Partnering with GMU Inc to market and license the patented technologies.
Mr Gary Lynch: Founder of FEI
Gary is a qualified industrial chemist, commercial builder and inventor. He has an extensive resume’ of patents previously held in his name.
Gary resides on his 1,100 acre rural property located in Queensland, Australia. He has researched numerous issues relating to the coal seam gas industry over the past 10 years or so and his interest was heightened when he became aware that his own property was within the area which was soon to to be impacted by gas exploration activities.
Stemming from his research, Gary developed a number of concepts to minimize the potential environmental impacts of the operation of CSG wells. These concepts have culminated in the patenting to date of two extremely important developments relevant to the CSG industry, namely:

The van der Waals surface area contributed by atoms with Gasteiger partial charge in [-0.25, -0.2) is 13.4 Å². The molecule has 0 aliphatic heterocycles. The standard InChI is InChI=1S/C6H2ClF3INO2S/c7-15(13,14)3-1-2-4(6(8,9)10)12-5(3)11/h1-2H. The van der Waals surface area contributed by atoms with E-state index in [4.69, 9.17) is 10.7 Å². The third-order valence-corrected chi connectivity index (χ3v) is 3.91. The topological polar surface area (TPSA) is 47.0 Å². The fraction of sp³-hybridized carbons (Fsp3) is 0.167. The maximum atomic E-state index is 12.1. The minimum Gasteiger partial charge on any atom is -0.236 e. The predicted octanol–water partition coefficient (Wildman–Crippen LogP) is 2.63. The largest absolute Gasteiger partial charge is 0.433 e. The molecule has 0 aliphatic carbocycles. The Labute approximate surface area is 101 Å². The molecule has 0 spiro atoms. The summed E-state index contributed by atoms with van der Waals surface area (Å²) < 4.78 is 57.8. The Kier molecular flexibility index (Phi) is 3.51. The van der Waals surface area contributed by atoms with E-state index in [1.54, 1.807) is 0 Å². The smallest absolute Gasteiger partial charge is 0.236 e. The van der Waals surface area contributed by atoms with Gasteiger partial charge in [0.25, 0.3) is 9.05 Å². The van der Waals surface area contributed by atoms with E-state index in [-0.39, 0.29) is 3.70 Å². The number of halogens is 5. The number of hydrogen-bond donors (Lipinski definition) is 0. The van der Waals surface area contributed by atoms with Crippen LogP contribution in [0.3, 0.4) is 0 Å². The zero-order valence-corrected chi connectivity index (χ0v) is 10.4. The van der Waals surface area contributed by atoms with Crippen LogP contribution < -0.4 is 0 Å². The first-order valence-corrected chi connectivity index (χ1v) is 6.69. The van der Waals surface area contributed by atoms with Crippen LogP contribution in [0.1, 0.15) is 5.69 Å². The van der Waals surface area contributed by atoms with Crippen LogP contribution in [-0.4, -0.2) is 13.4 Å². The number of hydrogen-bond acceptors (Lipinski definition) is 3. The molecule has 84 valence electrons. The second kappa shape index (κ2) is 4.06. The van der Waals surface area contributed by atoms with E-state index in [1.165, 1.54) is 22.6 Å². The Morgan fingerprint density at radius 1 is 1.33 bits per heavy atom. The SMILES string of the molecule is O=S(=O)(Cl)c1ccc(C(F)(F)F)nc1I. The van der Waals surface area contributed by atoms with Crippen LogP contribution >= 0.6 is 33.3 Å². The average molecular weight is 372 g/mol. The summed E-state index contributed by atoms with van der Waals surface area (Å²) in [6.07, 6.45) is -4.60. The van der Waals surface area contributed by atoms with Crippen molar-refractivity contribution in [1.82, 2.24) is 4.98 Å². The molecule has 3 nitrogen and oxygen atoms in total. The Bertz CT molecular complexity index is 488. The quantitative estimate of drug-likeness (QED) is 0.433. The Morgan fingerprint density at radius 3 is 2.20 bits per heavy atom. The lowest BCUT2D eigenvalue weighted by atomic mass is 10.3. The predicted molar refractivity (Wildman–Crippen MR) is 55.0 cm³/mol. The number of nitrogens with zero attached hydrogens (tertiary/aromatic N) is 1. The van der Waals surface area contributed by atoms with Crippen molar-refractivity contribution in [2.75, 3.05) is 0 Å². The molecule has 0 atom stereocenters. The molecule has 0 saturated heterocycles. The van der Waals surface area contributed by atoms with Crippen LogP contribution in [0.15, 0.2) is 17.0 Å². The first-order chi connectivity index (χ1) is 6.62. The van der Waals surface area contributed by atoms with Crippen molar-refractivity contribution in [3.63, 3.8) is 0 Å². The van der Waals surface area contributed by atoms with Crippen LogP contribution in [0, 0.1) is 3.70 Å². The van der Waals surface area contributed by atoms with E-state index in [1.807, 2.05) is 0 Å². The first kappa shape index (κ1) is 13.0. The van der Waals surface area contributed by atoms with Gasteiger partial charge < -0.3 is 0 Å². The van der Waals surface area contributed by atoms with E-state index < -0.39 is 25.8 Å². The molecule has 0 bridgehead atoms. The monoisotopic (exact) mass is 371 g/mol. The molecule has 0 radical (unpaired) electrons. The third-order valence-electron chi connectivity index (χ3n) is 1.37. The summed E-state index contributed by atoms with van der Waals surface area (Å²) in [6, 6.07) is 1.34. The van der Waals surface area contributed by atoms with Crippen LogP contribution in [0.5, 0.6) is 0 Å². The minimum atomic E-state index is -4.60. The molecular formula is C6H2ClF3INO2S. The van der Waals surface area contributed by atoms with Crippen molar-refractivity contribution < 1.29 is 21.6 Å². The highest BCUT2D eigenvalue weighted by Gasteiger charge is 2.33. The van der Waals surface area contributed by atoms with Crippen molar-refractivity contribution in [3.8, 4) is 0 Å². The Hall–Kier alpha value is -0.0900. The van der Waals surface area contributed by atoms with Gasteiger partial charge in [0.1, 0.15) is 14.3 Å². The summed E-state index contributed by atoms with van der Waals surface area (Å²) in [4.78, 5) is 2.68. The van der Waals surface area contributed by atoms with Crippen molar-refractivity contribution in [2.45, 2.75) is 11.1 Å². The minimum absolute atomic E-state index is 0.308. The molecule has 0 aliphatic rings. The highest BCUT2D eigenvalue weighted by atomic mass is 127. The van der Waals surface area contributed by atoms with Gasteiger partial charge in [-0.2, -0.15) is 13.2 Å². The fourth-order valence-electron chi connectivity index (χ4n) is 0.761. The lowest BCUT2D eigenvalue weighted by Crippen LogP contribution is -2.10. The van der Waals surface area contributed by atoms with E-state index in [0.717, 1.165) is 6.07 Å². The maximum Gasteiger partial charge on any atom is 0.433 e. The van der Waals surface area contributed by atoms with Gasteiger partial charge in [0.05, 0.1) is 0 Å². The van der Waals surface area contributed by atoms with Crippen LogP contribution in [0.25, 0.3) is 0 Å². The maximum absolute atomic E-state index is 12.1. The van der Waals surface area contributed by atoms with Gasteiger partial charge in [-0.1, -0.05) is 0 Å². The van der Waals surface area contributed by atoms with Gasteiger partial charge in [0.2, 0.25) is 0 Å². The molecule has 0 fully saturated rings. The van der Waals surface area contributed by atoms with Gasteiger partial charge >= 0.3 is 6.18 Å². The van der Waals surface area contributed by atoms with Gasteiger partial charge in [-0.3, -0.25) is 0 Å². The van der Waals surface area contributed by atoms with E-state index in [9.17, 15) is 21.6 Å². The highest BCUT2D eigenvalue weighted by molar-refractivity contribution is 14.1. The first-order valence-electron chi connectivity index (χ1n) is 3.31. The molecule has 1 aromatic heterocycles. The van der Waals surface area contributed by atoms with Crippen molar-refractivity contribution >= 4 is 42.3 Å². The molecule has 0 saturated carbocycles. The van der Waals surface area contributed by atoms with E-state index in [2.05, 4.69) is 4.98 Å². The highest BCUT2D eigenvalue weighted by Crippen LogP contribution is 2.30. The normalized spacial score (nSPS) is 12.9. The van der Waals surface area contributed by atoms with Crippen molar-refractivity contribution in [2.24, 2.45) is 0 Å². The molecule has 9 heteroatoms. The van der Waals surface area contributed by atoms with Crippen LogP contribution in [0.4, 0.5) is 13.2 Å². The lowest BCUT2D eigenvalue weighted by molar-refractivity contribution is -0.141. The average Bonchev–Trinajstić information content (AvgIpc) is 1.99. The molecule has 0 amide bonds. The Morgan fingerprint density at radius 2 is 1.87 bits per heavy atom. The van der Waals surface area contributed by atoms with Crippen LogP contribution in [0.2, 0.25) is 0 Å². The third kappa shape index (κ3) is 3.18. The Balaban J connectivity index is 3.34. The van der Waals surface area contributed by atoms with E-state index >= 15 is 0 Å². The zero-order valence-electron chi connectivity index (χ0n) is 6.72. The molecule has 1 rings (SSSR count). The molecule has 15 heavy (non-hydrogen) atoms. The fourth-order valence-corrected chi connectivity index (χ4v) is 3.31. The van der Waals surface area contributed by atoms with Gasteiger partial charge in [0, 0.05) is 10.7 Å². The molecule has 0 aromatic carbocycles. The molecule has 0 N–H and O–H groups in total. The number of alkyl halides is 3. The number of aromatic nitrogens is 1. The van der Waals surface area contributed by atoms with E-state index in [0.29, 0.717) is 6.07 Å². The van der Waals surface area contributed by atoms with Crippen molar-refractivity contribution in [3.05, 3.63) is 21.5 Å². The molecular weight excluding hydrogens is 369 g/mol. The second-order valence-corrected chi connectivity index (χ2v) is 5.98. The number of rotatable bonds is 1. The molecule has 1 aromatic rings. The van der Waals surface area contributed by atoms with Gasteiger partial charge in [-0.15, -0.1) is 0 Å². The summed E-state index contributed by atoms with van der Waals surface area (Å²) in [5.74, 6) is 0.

- A system which claims to continuously detect and report small gas leaks which occur along high pressure transmission gas pipelines (FEI Gas Pipeline Leak Detection System); and
- A system which claims to contain and recover gas and wellbore fluids which escape to the surface environment at and around drilled gas wellheads (FEI Gas Wellhead Leak Containment and Recovery System).
Currently, Gary is exploring concepts and systems to protect the underlying aquifers and, most importantly, the Great Artesian Basin (the world’s largest and deepest artesian basin in the world) from migrating coal seam gas well contaminants.
FEI’s Gas Wellhead Leak Containment and Recovery System aims to enable CSG operators to reap great financial benefits by minimizing monitoring costs, reducing downtime, increasing well production.
FEI’s Gas Wellhead Leak Containment and Recovery System is also focused on protecting farmers’ organic farming status and the quality of valuable soil resources.
Currently, these patented systems are undergoing extensive final testing on existing drilled gas wellheads before GMUI can commence marketing and licensing activities.
The market potential is enormous and GMUI expects all testing will be completed early in 2017.